Our guest blogger is Daniel J. Weiss, a Senior Fellow and Director of Climate Strategy at the Center for American Progress Action Fund.
During the Republican National Convention, delegates repeatedly demonstrated their obsession with offshore oil drilling by chanting “drill, baby, drill!” It turns out they were literally describing the relationship between Department of Interior royalty collectors and the oil industry.
Multiple reports released on September 10 by the Department of Interior Inspector General found that the Mineral Management Service officials responsible for collecting royalties from oil and gas producers are accused of accepting gifts, trips, and special favors from producers. The report described “A culture of ethical failure… [and] a culture of substance abuse and promiscuity.” These government overseers also abused alcohol and cocaine with officials from energy companies that they were supposed to collect royalties from, and “had sexual relationships with oil and gas company representatives.”
The MMS employees are responsible for collecting royalties from producers for oil and gas produced on public lands, which can be paid in cash or “royalty in kind.” The latter allows the producer to pay its royalties by delivering oil and gas to the federal government, which is either stored in government reserves or sold on the open market. The total royalty tab is about $10 billion annually, and is one of the largest sources of federal revenue aside from taxes.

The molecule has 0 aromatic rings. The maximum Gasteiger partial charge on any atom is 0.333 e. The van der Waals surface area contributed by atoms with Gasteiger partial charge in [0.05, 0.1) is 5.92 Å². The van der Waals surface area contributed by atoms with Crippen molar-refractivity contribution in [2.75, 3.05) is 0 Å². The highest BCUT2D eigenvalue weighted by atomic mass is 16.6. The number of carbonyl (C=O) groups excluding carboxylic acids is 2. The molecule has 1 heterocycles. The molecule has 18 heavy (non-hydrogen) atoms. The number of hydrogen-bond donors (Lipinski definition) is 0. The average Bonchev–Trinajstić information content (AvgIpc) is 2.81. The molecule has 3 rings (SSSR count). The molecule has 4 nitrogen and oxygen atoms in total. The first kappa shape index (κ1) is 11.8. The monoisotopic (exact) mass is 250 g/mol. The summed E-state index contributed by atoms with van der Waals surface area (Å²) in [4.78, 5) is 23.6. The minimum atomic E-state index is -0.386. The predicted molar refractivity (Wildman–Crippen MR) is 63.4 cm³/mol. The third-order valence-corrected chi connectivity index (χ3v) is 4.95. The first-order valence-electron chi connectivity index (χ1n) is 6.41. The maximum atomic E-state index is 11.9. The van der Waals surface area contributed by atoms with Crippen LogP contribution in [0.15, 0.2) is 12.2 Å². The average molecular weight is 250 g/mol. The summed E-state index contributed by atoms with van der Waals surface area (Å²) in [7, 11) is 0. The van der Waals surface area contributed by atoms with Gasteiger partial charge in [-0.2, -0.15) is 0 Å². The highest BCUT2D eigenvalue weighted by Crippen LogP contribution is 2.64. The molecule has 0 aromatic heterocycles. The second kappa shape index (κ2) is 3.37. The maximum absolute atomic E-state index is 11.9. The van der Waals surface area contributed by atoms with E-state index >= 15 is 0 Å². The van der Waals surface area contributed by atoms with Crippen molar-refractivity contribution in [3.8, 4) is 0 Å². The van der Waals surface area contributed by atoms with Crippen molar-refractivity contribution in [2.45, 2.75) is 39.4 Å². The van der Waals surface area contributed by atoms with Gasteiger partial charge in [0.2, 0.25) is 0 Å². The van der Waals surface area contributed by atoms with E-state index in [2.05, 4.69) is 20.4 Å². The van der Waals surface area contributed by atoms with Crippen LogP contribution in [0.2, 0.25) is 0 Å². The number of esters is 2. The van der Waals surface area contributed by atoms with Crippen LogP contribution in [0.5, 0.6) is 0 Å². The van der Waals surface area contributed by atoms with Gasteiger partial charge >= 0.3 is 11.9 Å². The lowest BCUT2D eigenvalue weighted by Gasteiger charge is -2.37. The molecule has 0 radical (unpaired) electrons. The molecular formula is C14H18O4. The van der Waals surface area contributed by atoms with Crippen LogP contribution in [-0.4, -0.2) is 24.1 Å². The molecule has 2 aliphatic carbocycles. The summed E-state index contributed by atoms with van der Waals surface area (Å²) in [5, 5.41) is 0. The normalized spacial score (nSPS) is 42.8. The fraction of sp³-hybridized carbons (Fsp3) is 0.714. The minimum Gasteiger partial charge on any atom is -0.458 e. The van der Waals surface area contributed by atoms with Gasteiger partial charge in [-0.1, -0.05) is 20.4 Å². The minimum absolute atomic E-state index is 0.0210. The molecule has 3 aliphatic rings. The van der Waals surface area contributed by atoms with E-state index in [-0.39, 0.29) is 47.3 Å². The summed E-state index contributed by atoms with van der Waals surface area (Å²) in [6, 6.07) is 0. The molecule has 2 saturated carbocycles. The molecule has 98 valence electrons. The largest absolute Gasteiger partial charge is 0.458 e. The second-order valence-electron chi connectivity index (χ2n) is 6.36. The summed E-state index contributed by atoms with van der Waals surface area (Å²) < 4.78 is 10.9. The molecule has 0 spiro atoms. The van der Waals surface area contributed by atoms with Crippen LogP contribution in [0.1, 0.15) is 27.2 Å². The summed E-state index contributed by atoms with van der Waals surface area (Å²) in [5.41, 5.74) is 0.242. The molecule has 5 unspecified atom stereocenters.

The DOI Inspector General previously found that the Department under collected billions of dollars of revenue owed the U.S. taxpayer from oil companies that produce and sell oil and gas from public lands and waters. The IG found that DOI provides mediocre oversight of oil and gas companies to ensure that they are paying the full royalties owed to the U.S. treasury. The result was billions of dollars of uncollected royalties owed to the federal government. These officials, in effect, helped subsidize oil companies already engorged with record profits that averaged $236 per driver over the past year.
This “sex, drugs, and oil” agency is the same one that would oversee the expansion of offshore oil drilling into protected ocean areas. No wonder coastal businesses that depend on clean beaches and ocean are so worried about the potential for harm from expansion of offshore oil drilling from Malibu to Miami to Maine. The federal watchdogs are in bed with the oil companies that they are supposed to oversee.